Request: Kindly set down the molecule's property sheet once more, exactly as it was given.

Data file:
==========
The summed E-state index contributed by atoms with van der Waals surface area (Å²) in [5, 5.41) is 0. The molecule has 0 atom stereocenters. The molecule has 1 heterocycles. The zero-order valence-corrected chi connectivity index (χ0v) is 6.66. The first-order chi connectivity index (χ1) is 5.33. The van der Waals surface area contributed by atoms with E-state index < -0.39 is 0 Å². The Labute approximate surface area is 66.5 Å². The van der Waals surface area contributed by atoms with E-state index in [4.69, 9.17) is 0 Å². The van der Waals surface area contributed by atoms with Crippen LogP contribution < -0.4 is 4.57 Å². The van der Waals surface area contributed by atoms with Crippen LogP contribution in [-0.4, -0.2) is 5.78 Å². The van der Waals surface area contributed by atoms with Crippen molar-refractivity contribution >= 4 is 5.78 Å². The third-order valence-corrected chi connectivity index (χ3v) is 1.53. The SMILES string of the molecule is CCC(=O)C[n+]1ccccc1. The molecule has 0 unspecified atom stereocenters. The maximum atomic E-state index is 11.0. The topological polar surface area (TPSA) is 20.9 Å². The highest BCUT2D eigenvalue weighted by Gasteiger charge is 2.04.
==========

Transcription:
The summed E-state index contributed by atoms with van der Waals surface area (Å²) in [5, 5.41) is 0. The molecule has 0 atom stereocenters. The molecule has 1 heterocycles. The zero-order valence-corrected chi connectivity index (χ0v) is 6.66. The first-order chi connectivity index (χ1) is 5.33. The van der Waals surface area contributed by atoms with E-state index < -0.39 is 0 Å². The Labute approximate surface area is 66.5 Å². The van der Waals surface area contributed by atoms with E-state index in [4.69, 9.17) is 0 Å². The van der Waals surface area contributed by atoms with Crippen LogP contribution < -0.4 is 4.57 Å². The van der Waals surface area contributed by atoms with Crippen LogP contribution in [-0.4, -0.2) is 5.78 Å². The van der Waals surface area contributed by atoms with Crippen molar-refractivity contribution >= 4 is 5.78 Å². The third-order valence-corrected chi connectivity index (χ3v) is 1.53. The SMILES string of the molecule is CCC(=O)C[n+]1ccccc1. The molecule has 0 unspecified atom stereocenters. The maximum atomic E-state index is 11.0. The topological polar surface area (TPSA) is 20.9 Å². The highest BCUT2D eigenvalue weighted by Gasteiger charge is 2.04.